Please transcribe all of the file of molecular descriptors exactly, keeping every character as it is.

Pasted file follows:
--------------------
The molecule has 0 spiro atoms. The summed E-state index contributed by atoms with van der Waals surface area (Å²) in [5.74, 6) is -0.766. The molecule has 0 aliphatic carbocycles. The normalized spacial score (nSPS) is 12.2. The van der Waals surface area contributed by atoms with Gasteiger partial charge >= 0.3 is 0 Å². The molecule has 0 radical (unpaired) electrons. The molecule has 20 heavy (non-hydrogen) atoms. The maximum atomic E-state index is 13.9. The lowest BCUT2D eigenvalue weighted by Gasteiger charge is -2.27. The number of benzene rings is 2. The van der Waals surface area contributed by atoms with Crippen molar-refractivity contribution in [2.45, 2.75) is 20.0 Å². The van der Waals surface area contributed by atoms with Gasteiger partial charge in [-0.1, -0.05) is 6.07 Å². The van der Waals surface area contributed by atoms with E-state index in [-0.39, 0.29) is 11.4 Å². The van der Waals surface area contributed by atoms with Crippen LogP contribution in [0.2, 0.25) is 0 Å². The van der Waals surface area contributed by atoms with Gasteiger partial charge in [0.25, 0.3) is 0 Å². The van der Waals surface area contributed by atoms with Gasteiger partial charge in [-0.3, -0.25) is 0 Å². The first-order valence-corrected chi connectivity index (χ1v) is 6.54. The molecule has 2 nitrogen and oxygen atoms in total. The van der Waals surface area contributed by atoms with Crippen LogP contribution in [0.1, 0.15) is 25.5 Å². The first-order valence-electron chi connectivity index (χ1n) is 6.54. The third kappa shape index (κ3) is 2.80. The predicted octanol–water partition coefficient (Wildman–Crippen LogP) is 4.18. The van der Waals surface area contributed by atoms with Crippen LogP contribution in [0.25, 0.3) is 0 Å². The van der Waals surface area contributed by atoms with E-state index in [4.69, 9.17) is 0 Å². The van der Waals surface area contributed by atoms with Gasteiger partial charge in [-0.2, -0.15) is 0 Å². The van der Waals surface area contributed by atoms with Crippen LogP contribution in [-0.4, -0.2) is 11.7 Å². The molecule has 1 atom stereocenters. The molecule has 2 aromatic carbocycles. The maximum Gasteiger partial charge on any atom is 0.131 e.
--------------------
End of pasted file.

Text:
The molecule has 0 spiro atoms. The summed E-state index contributed by atoms with van der Waals surface area (Å²) in [5.74, 6) is -0.766. The molecule has 0 aliphatic carbocycles. The normalized spacial score (nSPS) is 12.2. The van der Waals surface area contributed by atoms with Gasteiger partial charge >= 0.3 is 0 Å². The molecule has 0 radical (unpaired) electrons. The molecule has 20 heavy (non-hydrogen) atoms. The maximum atomic E-state index is 13.9. The lowest BCUT2D eigenvalue weighted by Gasteiger charge is -2.27. The number of benzene rings is 2. The van der Waals surface area contributed by atoms with Crippen molar-refractivity contribution in [2.45, 2.75) is 20.0 Å². The van der Waals surface area contributed by atoms with Gasteiger partial charge in [-0.1, -0.05) is 6.07 Å². The van der Waals surface area contributed by atoms with E-state index in [-0.39, 0.29) is 11.4 Å². The van der Waals surface area contributed by atoms with Crippen LogP contribution in [0.2, 0.25) is 0 Å². The van der Waals surface area contributed by atoms with Gasteiger partial charge in [0.25, 0.3) is 0 Å². The van der Waals surface area contributed by atoms with Gasteiger partial charge in [-0.3, -0.25) is 0 Å². The first-order valence-corrected chi connectivity index (χ1v) is 6.54. The molecule has 2 nitrogen and oxygen atoms in total. The van der Waals surface area contributed by atoms with Crippen LogP contribution in [0.1, 0.15) is 25.5 Å². The first-order valence-electron chi connectivity index (χ1n) is 6.54. The third kappa shape index (κ3) is 2.80. The predicted octanol–water partition coefficient (Wildman–Crippen LogP) is 4.18. The van der Waals surface area contributed by atoms with Crippen LogP contribution in [0.25, 0.3) is 0 Å². The van der Waals surface area contributed by atoms with E-state index in [4.69, 9.17) is 0 Å². The van der Waals surface area contributed by atoms with Gasteiger partial charge in [-0.2, -0.15) is 0 Å². The van der Waals surface area contributed by atoms with Crippen LogP contribution in [-0.4, -0.2) is 11.7 Å². The molecule has 1 atom stereocenters. The molecule has 2 aromatic carbocycles. The maximum Gasteiger partial charge on any atom is 0.131 e.